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Justice News

Department of Justice
U.S. Attorney’s Office
Eastern District of Michigan

Tuesday, March 25, 2014

Leader Of Identity Fraud Ring Sentenced To 22 Years In Prison

The leader of an identity fraud ring was sentenced to 22 years in prison today following his conviction for wire fraud and identity theft, U.S. Attorney Barbara L. McQuade announced today.

McQuade was joined in the announcement by Paul M. Abbate, Special Agent in Charge, Federal Bureau of Investigation, Detroit Division.

U.S. District Court Judge Sean F. Cox imposed sentence on Gerald Bass, 45, of Detroit.

On August 7, 2012, a jury convicted Bass of conspiracy to commit wire fraud, access device fraud and aggravated identity theft. The evidence at trial established that Bass was the leader of a group of conspirators who stole victims’ identification information and accessed their credit accounts at retail stores such as J.C. Penney, Nordstrom, Lowes and Home Depot. Bass and his co-conspirators used this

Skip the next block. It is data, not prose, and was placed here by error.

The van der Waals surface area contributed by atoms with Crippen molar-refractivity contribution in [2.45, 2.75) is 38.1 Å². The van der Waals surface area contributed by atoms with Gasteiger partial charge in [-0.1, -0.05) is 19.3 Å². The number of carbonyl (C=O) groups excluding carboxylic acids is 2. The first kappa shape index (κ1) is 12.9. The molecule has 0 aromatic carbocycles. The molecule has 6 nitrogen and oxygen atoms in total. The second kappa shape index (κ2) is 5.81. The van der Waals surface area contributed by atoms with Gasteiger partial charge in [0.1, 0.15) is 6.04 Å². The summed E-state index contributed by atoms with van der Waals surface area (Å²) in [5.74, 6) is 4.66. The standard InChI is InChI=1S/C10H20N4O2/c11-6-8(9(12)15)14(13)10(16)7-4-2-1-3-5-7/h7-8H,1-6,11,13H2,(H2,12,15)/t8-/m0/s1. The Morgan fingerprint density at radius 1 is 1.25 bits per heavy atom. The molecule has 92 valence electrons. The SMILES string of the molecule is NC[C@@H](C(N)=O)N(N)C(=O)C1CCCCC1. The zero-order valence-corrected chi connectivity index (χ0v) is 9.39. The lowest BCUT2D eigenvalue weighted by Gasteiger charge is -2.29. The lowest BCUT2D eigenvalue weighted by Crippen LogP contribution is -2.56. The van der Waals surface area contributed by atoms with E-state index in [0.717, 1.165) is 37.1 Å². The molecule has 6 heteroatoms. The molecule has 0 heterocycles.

information to obtain merchandise worth tens of thousands of dollars.

At sentencing, Judge Cox stated that Bass’s lengthy criminal record, including his 13 prior convictions for crimes involving theft and dishonesty, was a significant a factor in his sentencing decision.  Judge Cox also stated that although the possibility of a long prison sentence had not deterred this defendant Bass from victimizing the public, perhaps Bass’s sentence might deter others from committing this kind of crime.

“Anyone who has had their identity or credit card stolen knows that identity fraud causes serious harm to victims, who can spend years repairing their credit history. Today’s sentence sends a strong message that identity thieves will pay a steep price.” McQuade said.

The case was investigated by the U.S. Secret Service and the Michigan State Police, and prosecuted by Assistant United States Attorneys Abed Hammoud and Patrick Hurford.

Updated March 19, 2015